[x-posted at Videogames, Learning, & School Design]
Skinner’s behaviorism has generated intense debate for a number of reasons, not the least of which is the role of free will.
In videogames, the game world has been constructed by game designers with a set of game rules, a world within which you (meaning your character) operate. Some games provide a greater amount of latitude with regard to possible actions within the game, others more. For example, there are a very limited number of actions to be performed, levels to be explored, and coins to gather in Super Mario Brothers. By contrast, World of Warcraft offers many more options with regard to the same; more actions, more levels, more coins. Nevertheless, your actions are constrained. Your choices are limited. This is what might be called behavioralism light. Hardcore behavioralists would argue that the game world, scaffolded by game rules, actually compels a certain set of reactions. There are no choices, no other options; there is only the game. There are only stimuli and response. The real world operates this way as well. The world, scaffolded by rules of biology, physics, chemistry, etc., compels a certain set of reactions from us. These actions are not the result of free will or choice but, instead, they spring from reactions to stimuli.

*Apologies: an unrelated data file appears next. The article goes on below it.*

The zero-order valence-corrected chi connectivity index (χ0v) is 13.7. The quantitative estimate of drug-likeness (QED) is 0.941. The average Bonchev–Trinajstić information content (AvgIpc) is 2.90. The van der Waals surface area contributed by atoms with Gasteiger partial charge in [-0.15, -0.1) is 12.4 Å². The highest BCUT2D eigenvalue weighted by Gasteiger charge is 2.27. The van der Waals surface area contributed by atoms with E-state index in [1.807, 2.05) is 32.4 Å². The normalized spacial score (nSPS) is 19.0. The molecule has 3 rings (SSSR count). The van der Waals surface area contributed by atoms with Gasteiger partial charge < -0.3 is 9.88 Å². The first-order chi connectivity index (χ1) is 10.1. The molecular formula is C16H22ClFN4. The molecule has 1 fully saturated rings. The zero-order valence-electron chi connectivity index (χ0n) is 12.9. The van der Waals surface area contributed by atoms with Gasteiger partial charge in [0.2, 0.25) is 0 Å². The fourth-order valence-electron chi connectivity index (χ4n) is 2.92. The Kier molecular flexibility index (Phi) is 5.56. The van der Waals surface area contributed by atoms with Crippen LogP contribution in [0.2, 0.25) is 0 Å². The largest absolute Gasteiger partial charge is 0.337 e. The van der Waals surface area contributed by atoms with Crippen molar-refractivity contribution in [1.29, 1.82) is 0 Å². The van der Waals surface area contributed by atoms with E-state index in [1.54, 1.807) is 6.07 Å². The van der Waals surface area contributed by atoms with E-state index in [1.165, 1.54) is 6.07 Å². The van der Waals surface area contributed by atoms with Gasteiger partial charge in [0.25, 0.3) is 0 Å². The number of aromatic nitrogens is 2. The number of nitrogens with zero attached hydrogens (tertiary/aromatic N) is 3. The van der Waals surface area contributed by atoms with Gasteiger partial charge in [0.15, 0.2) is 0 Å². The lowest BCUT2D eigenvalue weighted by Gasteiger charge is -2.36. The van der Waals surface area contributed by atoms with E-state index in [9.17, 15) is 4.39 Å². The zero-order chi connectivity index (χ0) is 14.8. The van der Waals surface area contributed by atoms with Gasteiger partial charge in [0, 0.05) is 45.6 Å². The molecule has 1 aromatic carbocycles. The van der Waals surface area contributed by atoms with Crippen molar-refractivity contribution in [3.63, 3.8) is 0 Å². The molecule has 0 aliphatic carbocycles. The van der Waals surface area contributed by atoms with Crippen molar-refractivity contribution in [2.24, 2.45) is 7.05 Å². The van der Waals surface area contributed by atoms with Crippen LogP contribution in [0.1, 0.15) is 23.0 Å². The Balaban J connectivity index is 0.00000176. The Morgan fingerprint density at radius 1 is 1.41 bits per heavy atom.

Behaviorists fail to appropriately explain the real world’s “game designers.” In point of fact, though, they have very little interest in such matters. For them, it doesn’t matter if the Big Bang created these conditions or if Vishnu sat on top of giant turtle while Jesus prattled on about talents and wine and such and then the universe coalesced into being as a result of their divine conversation (which, I imagine, would be something like the best Seinfeld episode ever).
“[Free will] is a fiction…By discovering the causes of behavior, we can dispose of the imagined internal cause…Once you have found those causes there is less need to attribute to an internal act of will and, eventually, I think, the need to attribute nothing to it.”
So, for Skinner, there is no free will, and our participation in videogames seems to confirm this suspcion. But, this may be the point at which the utility of videogames as an analogy for life stops because, in the end, I can put down the controller.